Frank Haskew shares his insights on how external factors might shape future tax developments, including regulation and Making Tax Digital.
This time last year, we were still recovering from the COVID-19 crisis and counting the costs of dealing with the pandemic. This had blown a huge hole in the UK’s finances. Total debt was then more than £2.4trn – a figure almost impossible to imagine, but which works out at more than £35,000 per person.
Could the position get worse? The answer is clear: it could and it has. The war in Ukraine was the catalyst for a series of economic shocks that, at the time of writing, shows little sign of easing – first with rapidly rising inflation and interest rate rises, followed by an energy crisis and now a looming recession. Throughout this, the UK’s debt mountain has continued to increase so it is now more than £2.5trn and is forecast by the Office for Budget Responsibility to rise to £2.9trn by 2028/29.
Governments across the world have been struggling to know how to respond to these shocks
Governments across the world have been struggling to know how to respond to these shocks. The UK government has been no exception. Such has been the turmoil that in one year we have had three Prime Ministers, four Chancellors and three Financial Secretaries to the Treasury (FSTs). The result has been a lack of direction in tax policymaking and policies apparently made ‘on the hoof’, as we saw in the tax-cutting ‘fiscal event’ on 23 September, where growth was prioritised over the public finances.
But, as the saying goes, you can’t buck the markets. The fallout took down the Chancellor and Prime Minister, and was followed in short order by a number of high-profile policy reversals that culminated in the Autumn Statement on 17 November. That statement was all about the need to reassure the markets that the public finances and government borrowing were under control. Plans for growth were now a long way down the list of priorities.
Where has this left us?
Interestingly, one of the few changes that was announced in the now infamous 23 September statement that wasn’t reversed in the following weeks was the repeal of the health and social care levy, which was due to be introduced in April 2023. However, we now know that the increase in the main rate of corporation tax from 19% to 25%, first announced by Rishi Sunak in the Budget of March 2021, will go ahead in April 2023 as originally planned.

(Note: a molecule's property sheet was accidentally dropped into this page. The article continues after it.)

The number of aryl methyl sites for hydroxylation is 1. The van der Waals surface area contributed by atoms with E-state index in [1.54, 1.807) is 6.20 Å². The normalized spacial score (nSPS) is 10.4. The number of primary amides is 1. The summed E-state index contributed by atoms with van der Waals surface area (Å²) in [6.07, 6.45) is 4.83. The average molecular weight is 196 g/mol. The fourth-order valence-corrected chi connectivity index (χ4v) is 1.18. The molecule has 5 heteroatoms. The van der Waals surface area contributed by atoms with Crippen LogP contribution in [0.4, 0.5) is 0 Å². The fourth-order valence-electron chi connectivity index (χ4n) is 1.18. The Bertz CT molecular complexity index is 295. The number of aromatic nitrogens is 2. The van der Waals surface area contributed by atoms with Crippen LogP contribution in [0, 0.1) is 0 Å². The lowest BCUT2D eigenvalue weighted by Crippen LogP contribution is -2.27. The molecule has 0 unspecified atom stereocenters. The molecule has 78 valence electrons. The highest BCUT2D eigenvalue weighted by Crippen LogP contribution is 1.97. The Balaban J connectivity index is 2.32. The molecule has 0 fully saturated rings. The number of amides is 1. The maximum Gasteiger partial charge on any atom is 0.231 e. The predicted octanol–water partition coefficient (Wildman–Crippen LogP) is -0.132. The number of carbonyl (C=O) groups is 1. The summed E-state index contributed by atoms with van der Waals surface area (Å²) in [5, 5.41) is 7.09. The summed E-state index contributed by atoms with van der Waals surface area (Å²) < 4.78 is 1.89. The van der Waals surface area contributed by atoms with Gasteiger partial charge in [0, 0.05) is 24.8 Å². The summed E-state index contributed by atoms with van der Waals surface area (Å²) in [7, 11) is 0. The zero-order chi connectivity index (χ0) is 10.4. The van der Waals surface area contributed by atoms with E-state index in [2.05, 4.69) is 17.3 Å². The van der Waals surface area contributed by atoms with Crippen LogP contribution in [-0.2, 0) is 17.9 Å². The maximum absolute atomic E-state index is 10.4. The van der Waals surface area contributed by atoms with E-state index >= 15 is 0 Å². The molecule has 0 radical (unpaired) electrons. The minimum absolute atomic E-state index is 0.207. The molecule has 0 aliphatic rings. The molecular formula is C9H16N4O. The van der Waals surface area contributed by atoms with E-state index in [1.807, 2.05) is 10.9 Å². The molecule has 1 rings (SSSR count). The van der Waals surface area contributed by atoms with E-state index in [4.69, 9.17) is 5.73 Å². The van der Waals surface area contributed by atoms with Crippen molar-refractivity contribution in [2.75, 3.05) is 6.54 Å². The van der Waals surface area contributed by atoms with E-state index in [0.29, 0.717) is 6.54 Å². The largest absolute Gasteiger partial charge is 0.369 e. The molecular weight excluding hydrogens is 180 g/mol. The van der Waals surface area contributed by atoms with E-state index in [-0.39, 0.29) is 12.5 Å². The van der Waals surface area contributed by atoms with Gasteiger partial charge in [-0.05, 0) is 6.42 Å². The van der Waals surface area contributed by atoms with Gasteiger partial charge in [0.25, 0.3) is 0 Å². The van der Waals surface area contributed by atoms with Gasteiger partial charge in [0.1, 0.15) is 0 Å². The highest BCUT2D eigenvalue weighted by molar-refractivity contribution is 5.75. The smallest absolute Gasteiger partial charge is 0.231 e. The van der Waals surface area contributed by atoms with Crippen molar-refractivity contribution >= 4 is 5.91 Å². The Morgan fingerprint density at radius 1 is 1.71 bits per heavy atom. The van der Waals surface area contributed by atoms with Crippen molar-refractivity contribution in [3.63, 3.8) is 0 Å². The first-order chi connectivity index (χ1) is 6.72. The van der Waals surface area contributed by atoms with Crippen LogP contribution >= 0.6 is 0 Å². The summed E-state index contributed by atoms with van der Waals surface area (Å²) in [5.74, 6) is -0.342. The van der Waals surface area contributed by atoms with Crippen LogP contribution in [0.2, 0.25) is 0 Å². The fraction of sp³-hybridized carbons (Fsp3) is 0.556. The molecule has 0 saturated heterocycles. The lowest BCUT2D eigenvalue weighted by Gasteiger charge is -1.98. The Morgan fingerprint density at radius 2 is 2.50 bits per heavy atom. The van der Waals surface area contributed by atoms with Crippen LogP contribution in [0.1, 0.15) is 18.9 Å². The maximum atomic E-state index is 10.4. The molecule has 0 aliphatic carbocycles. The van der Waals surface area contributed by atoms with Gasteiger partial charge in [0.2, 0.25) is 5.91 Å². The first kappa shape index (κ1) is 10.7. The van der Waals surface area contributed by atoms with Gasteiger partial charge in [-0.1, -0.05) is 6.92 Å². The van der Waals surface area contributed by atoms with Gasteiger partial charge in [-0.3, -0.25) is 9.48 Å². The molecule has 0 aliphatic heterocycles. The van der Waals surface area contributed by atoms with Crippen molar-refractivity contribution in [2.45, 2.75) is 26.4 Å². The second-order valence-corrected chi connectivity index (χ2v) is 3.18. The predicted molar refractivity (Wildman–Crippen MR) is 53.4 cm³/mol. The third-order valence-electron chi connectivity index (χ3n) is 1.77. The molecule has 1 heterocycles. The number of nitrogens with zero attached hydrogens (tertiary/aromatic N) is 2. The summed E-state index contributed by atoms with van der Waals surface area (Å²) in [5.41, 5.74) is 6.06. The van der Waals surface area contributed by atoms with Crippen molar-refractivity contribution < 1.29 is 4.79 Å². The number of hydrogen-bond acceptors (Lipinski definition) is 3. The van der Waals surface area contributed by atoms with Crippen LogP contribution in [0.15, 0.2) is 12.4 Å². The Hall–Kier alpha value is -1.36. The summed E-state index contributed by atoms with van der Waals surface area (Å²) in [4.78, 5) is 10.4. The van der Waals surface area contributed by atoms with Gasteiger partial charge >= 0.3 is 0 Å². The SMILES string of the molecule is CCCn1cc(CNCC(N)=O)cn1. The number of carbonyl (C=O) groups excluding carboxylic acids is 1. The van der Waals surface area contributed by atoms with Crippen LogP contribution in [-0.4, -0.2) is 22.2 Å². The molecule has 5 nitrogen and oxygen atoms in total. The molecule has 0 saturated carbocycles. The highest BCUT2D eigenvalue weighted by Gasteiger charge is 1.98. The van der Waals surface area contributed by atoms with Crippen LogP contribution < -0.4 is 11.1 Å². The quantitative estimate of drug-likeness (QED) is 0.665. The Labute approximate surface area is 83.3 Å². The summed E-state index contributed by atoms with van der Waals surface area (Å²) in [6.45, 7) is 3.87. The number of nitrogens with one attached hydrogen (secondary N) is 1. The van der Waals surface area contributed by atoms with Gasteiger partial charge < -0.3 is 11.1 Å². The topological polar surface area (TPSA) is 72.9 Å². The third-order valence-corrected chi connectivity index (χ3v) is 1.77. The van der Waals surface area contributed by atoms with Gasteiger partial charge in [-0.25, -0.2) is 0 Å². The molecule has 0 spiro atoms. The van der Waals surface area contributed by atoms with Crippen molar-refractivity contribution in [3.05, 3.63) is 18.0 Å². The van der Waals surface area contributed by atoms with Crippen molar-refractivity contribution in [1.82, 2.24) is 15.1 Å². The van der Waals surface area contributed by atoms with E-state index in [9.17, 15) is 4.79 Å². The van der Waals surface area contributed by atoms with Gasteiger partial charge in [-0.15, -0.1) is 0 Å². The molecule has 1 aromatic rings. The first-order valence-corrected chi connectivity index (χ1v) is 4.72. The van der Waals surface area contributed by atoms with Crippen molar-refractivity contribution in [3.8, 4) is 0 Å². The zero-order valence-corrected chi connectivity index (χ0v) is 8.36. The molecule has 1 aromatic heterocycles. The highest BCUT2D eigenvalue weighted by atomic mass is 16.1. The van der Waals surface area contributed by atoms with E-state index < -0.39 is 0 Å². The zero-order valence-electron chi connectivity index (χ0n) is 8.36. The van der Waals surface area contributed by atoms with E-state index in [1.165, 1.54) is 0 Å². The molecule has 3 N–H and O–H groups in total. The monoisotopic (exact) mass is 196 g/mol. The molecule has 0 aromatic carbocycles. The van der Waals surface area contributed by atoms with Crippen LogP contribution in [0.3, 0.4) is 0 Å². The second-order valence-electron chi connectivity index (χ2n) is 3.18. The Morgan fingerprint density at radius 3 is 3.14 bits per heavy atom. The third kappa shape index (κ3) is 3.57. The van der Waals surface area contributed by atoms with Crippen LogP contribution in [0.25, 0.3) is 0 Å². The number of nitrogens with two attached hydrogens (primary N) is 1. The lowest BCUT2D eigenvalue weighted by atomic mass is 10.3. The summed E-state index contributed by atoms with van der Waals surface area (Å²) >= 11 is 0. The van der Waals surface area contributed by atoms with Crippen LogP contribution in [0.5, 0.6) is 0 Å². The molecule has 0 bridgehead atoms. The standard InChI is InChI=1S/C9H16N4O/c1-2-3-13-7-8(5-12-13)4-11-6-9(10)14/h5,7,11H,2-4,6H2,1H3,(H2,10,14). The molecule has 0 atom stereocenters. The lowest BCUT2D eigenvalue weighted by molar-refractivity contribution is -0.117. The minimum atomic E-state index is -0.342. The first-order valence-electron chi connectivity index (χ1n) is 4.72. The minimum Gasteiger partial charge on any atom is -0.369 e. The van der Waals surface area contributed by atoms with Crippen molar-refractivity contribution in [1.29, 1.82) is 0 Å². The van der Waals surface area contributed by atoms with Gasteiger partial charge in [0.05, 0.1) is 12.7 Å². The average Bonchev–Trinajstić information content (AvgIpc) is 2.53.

The 23 September fiscal event also announced the abolition of the 45% additional rate from April 2023, only for this decision to be rescinded weeks later. It was then followed in the Autumn Statement by a reduction in the starting point at which the 45% rate is paid, from £150,000 to £125,140. We moved from a proposed tax cut to a tax increase all in the space of less than eight weeks.
These increases will also be accompanied by a new ‘fiscal ice age’, in which virtually all allowances in the tax system will be frozen (or even reduced in the cases of the capital gains tax annual allowance and the dividend allowance) for the next five years. With inflation now reaching more than 10%, the freezing of tax allowances will impact much more quickly on the tax system.
An increasing number of taxpayers will be drawn into higher rates and many more will be joining the self assessment system, putting further strain on an already overstretched HMRC. Furthermore, these developments are now focusing attention on the impact of cliff-edges in the tax system, with high marginal rates likely to affect far more taxpayers than in the past.
The fiscal strategy of freezing rates is, however, not new, and not confined only to the UK. From discussions with fellow directors of tax in the Global Accounting Alliance, this strategy is common practice elsewhere. For example, tax thresholds have been frozen in New Zealand since 2013.
The jury is out on how tax simplification might be embedded into HMRC
There was considerable concern at the announcement that the Office for Tax Simplification would be abolished. Instead, responsibilities for tax simplification would be embedded into HMRC and HM Treasury. Really? ICAEW, along with other professional bodies, wrote to the FST to express our concern at this development and asked that the decision be reviewed. Unfortunately, our plea fell on deaf ears. The jury is out on how tax simplification might be embedded into HMRC. It is difficult to see that we can expect any meaningful tax simplification for the foreseeable future.
At your service?
In January 2022, I noted the rising public concern at HMRC’s performance standards. At the time, coming out of the pandemic, we expected service standards to show a steady improvement. However, it became clear that standards were not improving and there is little evidence that it is any better today, with members reporting long delays across all areas of the tax system.